Max claims he was forever typecast as “Jethro Bodine.” It took three years for him to find work after “The Beverly Hillbillies” ended. Actually, he found the work himself; he invested $100,000 into a movie he wrote called “Macolm County Line.” In 1974, the motion picture made Max over 35 million dollars — at the time, the highest dollar per capita gross of any movie in history. Max was well on his way. These days he builds casinos under the Beverly Hillbillies brand after acquiring the rights from CBS. He is the only survivor left from the main cast.

Max Baer Jr. Later

Nancy Kulp Then

Nancy Kulp, who went by the nickname “Slim,” played Miss Jane Hathaway, Mr. Drysdale’s super loyal secretary. “Miss Jane” was forever keeping Mr. Drysdale out of trouble and taking care of things from the back end. She was considered family by the Clampetts and she had a terrible crush on Jethro Bodine throughout much of the series. Strangely enough, Kulp had never considered being an actress; she went to college for production, but was later convinced by directors George Cukor and Billy Gordon to work in front of the screen and not behind.

Nancy Kulp Then

Nancy Kulp Later

Kulp had many interests, from linguist (Masters Degrees in English and French) to Broadway and television shows after “The Beverly Hillbillies” ended, and even politics. Although she had been married and divorced before, at the age of 67 she came out as a lesbian. Nancy died at the age of 69 from cancer.

Nancy Kulp Later

Raymond Bailey Then

Raymond Bailey played banker Milburn Drysdale on the series. Milburn is the epitome of the greedy banker, eternally talking about money and how to make as much of it as he could. Jed Clampett was his largest deposit holder, and Milburn’s mission was to make sure it stayed that way. A stack of crisp bills always revived Milburn if he was having an anxiety attack. Fact: Bailey worked in a bank for some time as a young man, but said that “it wasn’t the life” for him.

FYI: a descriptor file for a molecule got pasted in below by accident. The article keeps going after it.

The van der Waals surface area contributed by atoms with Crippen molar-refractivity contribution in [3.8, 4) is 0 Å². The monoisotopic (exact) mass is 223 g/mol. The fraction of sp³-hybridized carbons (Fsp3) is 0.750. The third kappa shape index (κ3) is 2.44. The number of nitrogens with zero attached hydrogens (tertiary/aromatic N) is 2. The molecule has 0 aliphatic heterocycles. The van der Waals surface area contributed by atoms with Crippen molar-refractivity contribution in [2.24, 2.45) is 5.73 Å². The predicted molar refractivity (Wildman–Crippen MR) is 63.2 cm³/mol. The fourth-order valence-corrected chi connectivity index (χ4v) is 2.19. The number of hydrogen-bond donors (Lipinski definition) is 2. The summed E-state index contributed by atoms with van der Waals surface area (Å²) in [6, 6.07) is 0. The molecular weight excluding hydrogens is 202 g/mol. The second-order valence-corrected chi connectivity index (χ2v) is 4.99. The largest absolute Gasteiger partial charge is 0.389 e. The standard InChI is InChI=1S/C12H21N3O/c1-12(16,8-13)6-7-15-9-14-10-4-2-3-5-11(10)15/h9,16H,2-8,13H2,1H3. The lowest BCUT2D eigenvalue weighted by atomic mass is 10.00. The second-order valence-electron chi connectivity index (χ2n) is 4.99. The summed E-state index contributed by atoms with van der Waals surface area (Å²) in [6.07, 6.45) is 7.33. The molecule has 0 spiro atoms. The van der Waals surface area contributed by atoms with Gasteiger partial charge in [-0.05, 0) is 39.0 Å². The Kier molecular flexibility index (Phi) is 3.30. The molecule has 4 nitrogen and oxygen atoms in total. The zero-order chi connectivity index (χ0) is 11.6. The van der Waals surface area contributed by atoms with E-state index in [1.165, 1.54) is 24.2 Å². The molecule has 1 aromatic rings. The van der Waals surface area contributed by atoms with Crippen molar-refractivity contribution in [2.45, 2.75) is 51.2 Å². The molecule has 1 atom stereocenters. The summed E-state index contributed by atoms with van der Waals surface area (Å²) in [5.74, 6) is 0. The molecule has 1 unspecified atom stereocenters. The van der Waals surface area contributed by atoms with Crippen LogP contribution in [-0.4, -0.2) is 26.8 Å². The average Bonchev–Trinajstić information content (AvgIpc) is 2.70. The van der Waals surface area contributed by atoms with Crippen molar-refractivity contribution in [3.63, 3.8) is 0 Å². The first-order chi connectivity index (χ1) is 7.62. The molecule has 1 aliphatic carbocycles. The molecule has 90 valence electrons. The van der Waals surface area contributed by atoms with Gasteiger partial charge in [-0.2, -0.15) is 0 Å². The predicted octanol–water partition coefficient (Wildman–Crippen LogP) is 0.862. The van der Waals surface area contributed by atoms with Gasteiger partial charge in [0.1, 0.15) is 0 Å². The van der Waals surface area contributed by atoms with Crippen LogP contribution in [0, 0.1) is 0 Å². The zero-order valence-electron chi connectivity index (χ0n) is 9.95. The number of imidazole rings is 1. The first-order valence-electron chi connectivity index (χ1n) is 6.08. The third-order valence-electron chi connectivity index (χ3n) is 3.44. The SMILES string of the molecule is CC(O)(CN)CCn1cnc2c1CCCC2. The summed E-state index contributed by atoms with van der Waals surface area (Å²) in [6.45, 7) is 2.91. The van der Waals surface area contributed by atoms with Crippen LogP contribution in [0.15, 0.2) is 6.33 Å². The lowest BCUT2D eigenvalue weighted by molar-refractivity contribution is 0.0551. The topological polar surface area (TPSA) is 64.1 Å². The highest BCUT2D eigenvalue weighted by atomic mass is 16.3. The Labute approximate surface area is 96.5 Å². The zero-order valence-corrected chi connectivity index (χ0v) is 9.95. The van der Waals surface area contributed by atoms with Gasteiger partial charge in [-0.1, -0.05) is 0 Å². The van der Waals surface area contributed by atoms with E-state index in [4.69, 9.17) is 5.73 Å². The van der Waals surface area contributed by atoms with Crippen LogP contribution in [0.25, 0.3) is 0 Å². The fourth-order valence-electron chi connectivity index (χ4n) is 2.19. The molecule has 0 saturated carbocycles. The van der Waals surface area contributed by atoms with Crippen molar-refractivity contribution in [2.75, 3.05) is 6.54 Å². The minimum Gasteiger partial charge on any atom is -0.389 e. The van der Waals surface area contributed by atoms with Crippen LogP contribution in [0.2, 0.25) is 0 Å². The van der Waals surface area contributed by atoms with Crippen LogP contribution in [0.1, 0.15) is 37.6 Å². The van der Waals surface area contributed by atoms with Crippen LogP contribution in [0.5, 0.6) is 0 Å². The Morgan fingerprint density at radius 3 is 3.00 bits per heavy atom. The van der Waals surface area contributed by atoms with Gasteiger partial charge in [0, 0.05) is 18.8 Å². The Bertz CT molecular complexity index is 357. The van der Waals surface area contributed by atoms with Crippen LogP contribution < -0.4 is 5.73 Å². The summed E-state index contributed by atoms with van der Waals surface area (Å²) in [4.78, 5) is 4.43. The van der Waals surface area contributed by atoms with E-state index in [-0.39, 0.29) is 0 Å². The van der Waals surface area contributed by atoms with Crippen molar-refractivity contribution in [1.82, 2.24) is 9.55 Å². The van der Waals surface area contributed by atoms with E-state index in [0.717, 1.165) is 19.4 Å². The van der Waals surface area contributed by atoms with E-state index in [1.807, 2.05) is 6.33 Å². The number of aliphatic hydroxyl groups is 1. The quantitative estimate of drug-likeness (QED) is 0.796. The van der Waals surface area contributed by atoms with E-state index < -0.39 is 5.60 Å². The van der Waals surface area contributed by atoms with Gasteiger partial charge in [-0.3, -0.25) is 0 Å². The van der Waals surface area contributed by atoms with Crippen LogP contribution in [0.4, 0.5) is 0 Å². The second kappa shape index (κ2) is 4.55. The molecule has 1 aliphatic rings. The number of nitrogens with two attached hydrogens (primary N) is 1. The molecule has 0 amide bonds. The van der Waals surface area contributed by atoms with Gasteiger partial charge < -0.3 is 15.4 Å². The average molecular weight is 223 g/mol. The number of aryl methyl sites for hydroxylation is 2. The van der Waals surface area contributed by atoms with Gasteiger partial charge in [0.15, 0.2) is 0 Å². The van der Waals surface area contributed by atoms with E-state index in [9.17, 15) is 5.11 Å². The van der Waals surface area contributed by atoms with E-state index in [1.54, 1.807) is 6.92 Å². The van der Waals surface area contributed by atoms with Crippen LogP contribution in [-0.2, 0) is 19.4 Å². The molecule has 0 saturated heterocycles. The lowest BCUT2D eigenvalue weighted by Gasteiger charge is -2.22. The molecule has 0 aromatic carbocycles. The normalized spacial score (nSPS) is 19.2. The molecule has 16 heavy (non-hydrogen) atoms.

Raymond Bailey Then

Raymond Bailey Later

Raymond had a tough go at trying to be an actor. The first few years there was no demand for him, but starting around 1938 his career took off and never really stopped. He played in numerous television shows and films. He started working less and less as he was experiencing symptoms of Alzheimer’s during the last episodes of the Beverly Hillbillies, but always kept in touch with Nancy Kulp after the show ended. He died of a heart attack on April 15, 1980, at the age of 75. Fact: Bailey wore a toupée during the entire run of Beverly Hillbillies.

Raymond Bailey Later

Harriet E. MacGibbon Then

Harriet E. MacGibbon portrayed Mildred Drysdale, the Boston raised-to-be-snobbish blue-blood wife of Milburn. It seems she can’t stand the Clampett’s and their way of life, but of course, since they are her husband’s largest shareholders she has no choice but to make a passing attempt to keep the peace with them. Harriet does a simply outstanding job of playing Mildred. Most other characters Harriet played throughout her career are similar to Mildred Drysdale.

Harriet E. MacGibbon Then

Harriet E. MacGibbon Later

Harriet had quite a long career on stage before deciding to turn to television and film acting. She also studied voice, piano, and harp. She had a wonderful stage presence. Fact: Dr. Elisha Deming, her great-grandfather, was very active with the Underground Railroad, helping escaping slaves both before and during the Civil War. Harriet died on February 8, 1987, at the age of 81.

Harriet E. MacGibbon Later

Beatrice “Bea” Benaderet Then

Playing the character Pearl Bodine, Bea Benaderet portrayed the widowed mother of Jethro and Jethrine Bodine. The well-meaning mother was always put at odds with Granny to great effect. Pearl was always falling in love with one man or another. Fact: Pearl’s husband named Fred died in a fishing accident when Jethro was just a baby.

Beatrice “Bea” Benaderet Then

Beatrice “Bea” Benaderet Later

Bea was a character actor of great magnitude, with her acting specialty being voiceovers. She voiced a very large assortment of Warner Bros. cartoon characters including “Granny” from the “Tweety” series for nearly twenty years to “Betty Rubble” from “The Flinstones.” Her “Beverly Hillbillies” character Pearl disappeared after one year on the show, because she was offered the starring role in the spin-off “Petticoat Junction.” She died during the run of “Petticoat” due to cancer at age 62 on October 13, 1968.

Beatrice “Bea” Benaderet Later

Petticoat Junction

“Petticoat Junction” first aired in September 1963. It was a spin-off of the massive popularity of The Beverly Hillbillies. It follows the lives of the characters in and around the Shady Rest Hotel. Bea Benaderet starred in the series as proprietor of the hotel, Kate Bradley, who along with her family members’ help ran the hotel in the town of Hooterville. The show had massive success, running from 1963-1970, even after the death of Bea Benaderet in 1968. Fact: Jack Bannon, who played several different characters on the show, is the son of Bea Benaderet.